I was considering the best option for a day exploring the temples : bicycle or tuk-tuk? The weather was hot and humid and I thought it best to go with tuk-tuk and damn I was right!
You’ll see many people riding bicycles around the place, but in my opinion it’s worth hiring a driver for the day (or half-day in my case). The typical price for a personal driver is US$14-18 for the day – this is the cost for the whole tuk-tuk, so I guess you could split it between four people if you wanted. And the driver won’t be too concerned with time, but you will need to decide before you head off to which places you would like him/her to take you.
We started our day at 12:30PM, lunchtime. I knew in the back of my mind that the driver would take us to somewhere fairly expensive. When we arrived at the entrance to Ta Phrom temple, we were taken to a very lux restaurant where the food prices were upwards of $6 per dish.
I don’t want to embarrass this man with the price I’d rather pay
I knew I could satisfy my hunger at a much cheaper price and walked over to the open field next door where all the market stalls stood. Right at the back there was a shack with a few tables set up. A gentleman greeted us with a menu, a quick glance showed food prices quite higher than I had expected (still upwards of $5 per dish).
He kept saying “I’ll give you a discount” and I thought to myself, I don’t want to embarrass this man with the price I’d rather pay, which is comparable to Siem Reap City prices (around the $2 range).
He agreed to sell at the local price and we had a great meal, surrounded by the curious peckings of fowl and other wild birds.
Post-lunch, we walked through the gates of the Ta Phrom temple. Security guards were waiting to check our tickets, on which photos of our faces had been printed. I was glad to have brought along my fan to keep me cool – everyone else just looked red raw and beaten by the heat.
These legends kept the secret of the ruins
The temple was beautiful to look upon. Centuries passed, not one person knew of its existence. Many local legends told of the forest and jungle hosting an array of supernatural creatures, ghosts and other monsters – these legends kept the secret of the ruins.
With time, nature reigned, moving back in to reclaim the land. Trees literally engulf the walls and structure of the temple complex, as if nature’s arms shot up through the dirt to pull the built-environment under the ground in a rush of fury.
A few selfies here and we jumped on the tuk-tuk to the next stop: Bayon. This is a temple known for the distinctive faces carved on the exterior of the temple. It is located inside the walls of the Angkor Thom complex.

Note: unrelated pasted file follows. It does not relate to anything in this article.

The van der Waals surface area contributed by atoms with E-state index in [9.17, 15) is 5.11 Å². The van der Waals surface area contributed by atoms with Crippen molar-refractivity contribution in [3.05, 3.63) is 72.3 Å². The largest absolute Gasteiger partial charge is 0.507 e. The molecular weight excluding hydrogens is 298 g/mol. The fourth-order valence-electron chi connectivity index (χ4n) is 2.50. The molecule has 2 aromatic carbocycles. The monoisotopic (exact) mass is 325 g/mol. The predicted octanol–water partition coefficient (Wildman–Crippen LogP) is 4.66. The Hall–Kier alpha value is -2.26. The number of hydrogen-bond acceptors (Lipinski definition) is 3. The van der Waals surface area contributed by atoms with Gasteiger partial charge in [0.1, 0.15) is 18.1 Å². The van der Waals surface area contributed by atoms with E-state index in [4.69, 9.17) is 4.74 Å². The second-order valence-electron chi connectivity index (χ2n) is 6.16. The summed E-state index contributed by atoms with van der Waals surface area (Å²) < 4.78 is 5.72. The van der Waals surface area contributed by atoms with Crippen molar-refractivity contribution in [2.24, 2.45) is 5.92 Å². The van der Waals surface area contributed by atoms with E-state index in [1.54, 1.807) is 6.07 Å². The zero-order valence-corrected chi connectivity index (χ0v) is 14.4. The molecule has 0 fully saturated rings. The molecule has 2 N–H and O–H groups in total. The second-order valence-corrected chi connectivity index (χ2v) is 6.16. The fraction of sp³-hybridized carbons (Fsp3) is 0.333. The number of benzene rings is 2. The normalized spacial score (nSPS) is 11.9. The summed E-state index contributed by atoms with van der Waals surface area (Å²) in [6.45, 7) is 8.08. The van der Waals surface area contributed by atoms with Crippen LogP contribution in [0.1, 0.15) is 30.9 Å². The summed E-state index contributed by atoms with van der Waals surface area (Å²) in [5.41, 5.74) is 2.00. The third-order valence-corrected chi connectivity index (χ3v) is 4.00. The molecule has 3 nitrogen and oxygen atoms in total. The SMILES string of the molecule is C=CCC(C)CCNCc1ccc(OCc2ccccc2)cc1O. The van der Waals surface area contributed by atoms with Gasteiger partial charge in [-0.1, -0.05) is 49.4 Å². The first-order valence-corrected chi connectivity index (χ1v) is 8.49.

Inside, the smell of bat excrement was unpleasantly overpowering. I discovered a few shivlings, stone obelisks dedicated to Lord Shiva in the Hindu belief.
Our driver was having a nap in a hammock he had set up in the tuk-tuk. I quickly shook him from that slumber! Now that I think about it, he was probably grumpy all day because he had a sleep debt – sorry buddy.
Angkor Wat, is a marvel to behold. The water moat surrounding the outer walls is bridged by a wide stone path leading to the entrance of the complex. The famous shape of the temple is not yet visible from this path.
Much like the Taj Mahal, the architecture at Angkor Wat has some surprising optical illusions. The gateway to the complex is through a darkened square room – framing the temple ahead perfectly. As you walk through, the door seems to grow as does the temple itself. The gardens and ponds begin to appear and it is as if you are transported to a new world – breathtaking!
Of course, it is not good practice to touch such ancient structures, but you can tell that many people choose to disobey this rule – see which parts of this stone carving have been touched the most? Fertility charm?
The King is ruling.
View to the back.
View to the front.
Here is the best spot to take a photo in front of the temple:
The result is a photo with the water in the foreground and the beautiful ancient temple looming in the background.
But look out for cheeky monkeys!
We then made our way to the last stop of the day: sunset temple. Arriving before 4:30PM is a good idea – otherwise you may have to wait in an enormous queue.
As you climb the stairs, the security guards give you a laminated pass – this just ensures that no more than 100 people are at the top at any one time. As you descend and return the pass, it is given to the next bunch of people who go up.
Depending on the season and day, time your visit for the sunset. I saw the circular rainbow around the sun and that was sunset enough for me.
At 5:30PM, the sun was still high with no sign of descending, though it was due for sunset at 5:45PM. Even at 7:30PM when we were having our dinner, the sun was still around – so you may have to play a bit of a waiting game, be patient.